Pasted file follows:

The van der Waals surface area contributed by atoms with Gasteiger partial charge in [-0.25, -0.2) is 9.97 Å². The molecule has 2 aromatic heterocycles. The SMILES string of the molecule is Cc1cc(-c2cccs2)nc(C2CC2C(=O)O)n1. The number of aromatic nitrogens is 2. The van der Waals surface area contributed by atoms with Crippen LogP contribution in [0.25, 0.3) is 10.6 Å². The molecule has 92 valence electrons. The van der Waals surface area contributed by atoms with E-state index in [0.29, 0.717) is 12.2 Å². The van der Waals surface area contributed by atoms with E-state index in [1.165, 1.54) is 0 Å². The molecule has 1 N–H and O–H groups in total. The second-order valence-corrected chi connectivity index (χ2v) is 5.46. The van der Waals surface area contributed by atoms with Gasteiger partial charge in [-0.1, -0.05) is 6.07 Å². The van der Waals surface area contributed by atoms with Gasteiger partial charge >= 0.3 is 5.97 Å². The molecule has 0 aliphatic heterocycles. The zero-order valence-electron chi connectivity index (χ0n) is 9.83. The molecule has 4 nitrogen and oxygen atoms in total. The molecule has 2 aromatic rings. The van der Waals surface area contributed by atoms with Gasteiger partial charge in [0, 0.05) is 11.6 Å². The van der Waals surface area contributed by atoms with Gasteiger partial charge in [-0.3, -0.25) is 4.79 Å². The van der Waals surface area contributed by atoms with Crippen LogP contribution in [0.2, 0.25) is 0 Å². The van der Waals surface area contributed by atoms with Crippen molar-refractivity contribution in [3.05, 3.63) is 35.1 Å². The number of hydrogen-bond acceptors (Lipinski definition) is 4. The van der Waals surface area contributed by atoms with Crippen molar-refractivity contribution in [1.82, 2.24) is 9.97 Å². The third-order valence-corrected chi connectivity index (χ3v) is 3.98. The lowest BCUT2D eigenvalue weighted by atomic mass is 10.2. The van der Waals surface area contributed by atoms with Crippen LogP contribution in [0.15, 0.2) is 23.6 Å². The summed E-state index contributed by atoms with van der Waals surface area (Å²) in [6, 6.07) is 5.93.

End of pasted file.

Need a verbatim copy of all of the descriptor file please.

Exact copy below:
The van der Waals surface area contributed by atoms with Gasteiger partial charge in [-0.25, -0.2) is 9.97 Å². The molecule has 2 aromatic heterocycles. The SMILES string of the molecule is Cc1cc(-c2cccs2)nc(C2CC2C(=O)O)n1. The number of aromatic nitrogens is 2. The van der Waals surface area contributed by atoms with Crippen LogP contribution in [0.25, 0.3) is 10.6 Å². The molecule has 92 valence electrons. The van der Waals surface area contributed by atoms with E-state index in [0.29, 0.717) is 12.2 Å². The van der Waals surface area contributed by atoms with E-state index in [1.165, 1.54) is 0 Å². The molecule has 1 N–H and O–H groups in total. The second-order valence-corrected chi connectivity index (χ2v) is 5.46. The van der Waals surface area contributed by atoms with Gasteiger partial charge in [-0.1, -0.05) is 6.07 Å². The van der Waals surface area contributed by atoms with Gasteiger partial charge >= 0.3 is 5.97 Å². The molecule has 0 aliphatic heterocycles. The zero-order valence-electron chi connectivity index (χ0n) is 9.83. The molecule has 4 nitrogen and oxygen atoms in total. The molecule has 2 aromatic rings. The van der Waals surface area contributed by atoms with Gasteiger partial charge in [0, 0.05) is 11.6 Å². The van der Waals surface area contributed by atoms with Gasteiger partial charge in [-0.3, -0.25) is 4.79 Å². The van der Waals surface area contributed by atoms with Crippen LogP contribution in [0.2, 0.25) is 0 Å². The van der Waals surface area contributed by atoms with Crippen molar-refractivity contribution in [3.05, 3.63) is 35.1 Å². The number of hydrogen-bond acceptors (Lipinski definition) is 4. The van der Waals surface area contributed by atoms with Crippen molar-refractivity contribution in [1.82, 2.24) is 9.97 Å². The third-order valence-corrected chi connectivity index (χ3v) is 3.98. The lowest BCUT2D eigenvalue weighted by atomic mass is 10.2. The van der Waals surface area contributed by atoms with Crippen LogP contribution in [0.15, 0.2) is 23.6 Å². The summed E-state index contributed by atoms with van der Waals surface area (Å²) in [6, 6.07) is 5.93.